Search This Blog

Thursday, July 7, 2011

My Brief, Former Glory

Back in the mid-1980s there was a literary magazine with its home base in Leelanau County. Called The Small-Towner and published quarterly, the magazine published photography, poetry, interviews with artists and writers, book reviews and the like, and, as you can see from these covers, it was very nicely put together.

Paging through old copies from 1983 and 1984, I see names I know and, occasionally, pictures of friends who look much younger than they are now. (This is only to be expected, so why is it surprising?) When the former owner/editor brought me these and turned to the pages where my poem was printed, he asked, “Do you remember this?” How could I ever forget? Back in 1984 Peter called me at home in Kalamazoo, where I was living at the time, and told me he wanted to publish my poem (I tried to remain calm), asking if I would “mind” an artist’s illustration printed on the page with my work. Would I “mind”? Would I object to an illustrated, two-page spread for my modest submission? I was thrilled. Back then, I was years away from being able to call Leelanau County “home,” but it would be the home of my poem, and that felt great.

For old times’ sake, then, here’s the opening stanza of my poem, titled “Out in the County.” That’s as in Leelanau County, folks.
Some folks shed old lives as snakes
slough off their skins and never
give a thought or look behind
but come here and pretend to be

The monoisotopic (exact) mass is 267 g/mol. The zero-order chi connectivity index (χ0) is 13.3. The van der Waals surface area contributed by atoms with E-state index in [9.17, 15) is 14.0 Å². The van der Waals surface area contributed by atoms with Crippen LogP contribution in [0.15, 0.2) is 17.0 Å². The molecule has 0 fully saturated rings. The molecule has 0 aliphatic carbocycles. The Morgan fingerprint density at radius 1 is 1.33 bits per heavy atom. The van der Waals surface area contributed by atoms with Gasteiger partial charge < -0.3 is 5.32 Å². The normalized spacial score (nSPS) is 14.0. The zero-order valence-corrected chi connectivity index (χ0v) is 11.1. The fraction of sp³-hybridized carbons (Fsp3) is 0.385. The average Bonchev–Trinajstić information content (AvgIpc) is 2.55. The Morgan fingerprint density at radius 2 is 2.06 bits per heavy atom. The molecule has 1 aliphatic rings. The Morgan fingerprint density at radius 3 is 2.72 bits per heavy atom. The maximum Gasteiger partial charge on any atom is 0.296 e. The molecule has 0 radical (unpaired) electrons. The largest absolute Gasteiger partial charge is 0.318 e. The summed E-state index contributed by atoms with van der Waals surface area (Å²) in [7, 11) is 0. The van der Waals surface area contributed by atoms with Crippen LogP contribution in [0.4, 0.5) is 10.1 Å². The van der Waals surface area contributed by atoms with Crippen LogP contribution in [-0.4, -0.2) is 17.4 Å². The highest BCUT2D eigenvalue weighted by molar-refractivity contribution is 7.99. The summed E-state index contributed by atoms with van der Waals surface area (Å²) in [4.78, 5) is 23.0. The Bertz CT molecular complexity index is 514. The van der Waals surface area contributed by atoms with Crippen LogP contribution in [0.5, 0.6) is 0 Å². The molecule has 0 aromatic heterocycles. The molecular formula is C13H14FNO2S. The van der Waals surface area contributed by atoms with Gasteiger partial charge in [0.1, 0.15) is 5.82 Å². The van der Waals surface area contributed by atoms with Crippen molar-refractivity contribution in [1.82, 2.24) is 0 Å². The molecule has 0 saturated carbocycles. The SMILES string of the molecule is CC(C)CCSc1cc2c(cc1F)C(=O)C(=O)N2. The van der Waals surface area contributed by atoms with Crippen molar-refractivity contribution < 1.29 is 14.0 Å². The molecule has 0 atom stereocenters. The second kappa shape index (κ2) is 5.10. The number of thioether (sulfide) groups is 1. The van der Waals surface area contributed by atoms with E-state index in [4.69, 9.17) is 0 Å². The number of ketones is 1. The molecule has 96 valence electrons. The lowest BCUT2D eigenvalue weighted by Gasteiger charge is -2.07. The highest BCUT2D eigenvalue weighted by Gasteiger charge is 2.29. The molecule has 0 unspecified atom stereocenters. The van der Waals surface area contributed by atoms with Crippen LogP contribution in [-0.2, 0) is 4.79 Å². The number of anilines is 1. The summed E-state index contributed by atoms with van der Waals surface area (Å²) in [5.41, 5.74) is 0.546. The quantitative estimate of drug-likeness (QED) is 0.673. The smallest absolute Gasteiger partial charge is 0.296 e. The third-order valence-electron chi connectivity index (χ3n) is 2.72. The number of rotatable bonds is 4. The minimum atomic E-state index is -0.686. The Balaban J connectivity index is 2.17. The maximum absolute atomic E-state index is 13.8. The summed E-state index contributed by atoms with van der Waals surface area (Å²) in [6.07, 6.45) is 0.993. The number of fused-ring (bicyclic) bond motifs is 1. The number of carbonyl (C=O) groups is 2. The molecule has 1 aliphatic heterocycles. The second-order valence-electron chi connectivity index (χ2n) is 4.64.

no more nor less than what they are.
The natives have no hiding place:
A country memory is long.

“Out in the County” was written in the voice of a old-time county resident. I’ll never be a native, but I’ve lived and had my bookstore here for 18 years now, and here’s the last stanza of my long “story in verse”:
They come for privacy and little realize
that that commodity is native to the city.
Rosa grandiflora hedges, redwood fences
by the sauna give illusion only.
Character reveals itself by look and deed,
and we will know their children as we’ve known
our neighbors of each generation in the town
and up and down each road and hill,
and with our knowledge comes not judgment
but forgiveness, tolerance, acceptance
of uniqueness, and the crazy, claustrophobic,
smothering closeness of a timeless family,
though open spaces stretch between our hearths
and wind howls plaintively against
the stillness of the country night.

The closest thing these days to The Small-Towner is the Dunes Review, very different in format and content but also excellent and currently (I’m reminding you) on special at Dog Ears Books in Northport.


Kathy in Oz said...

Pamela, I would love to read the rest of your poem. Maybe you could send it to me?

Dawn said...

I'd love to read it all too!

P. J. Grath said...

Thanks for your interest, Kathy and Dawn. I'll try to find time to transcribe the whole thing. The "story" is all in the parts you haven't read yet.

P. J. Grath said...

Okay, it's all up now: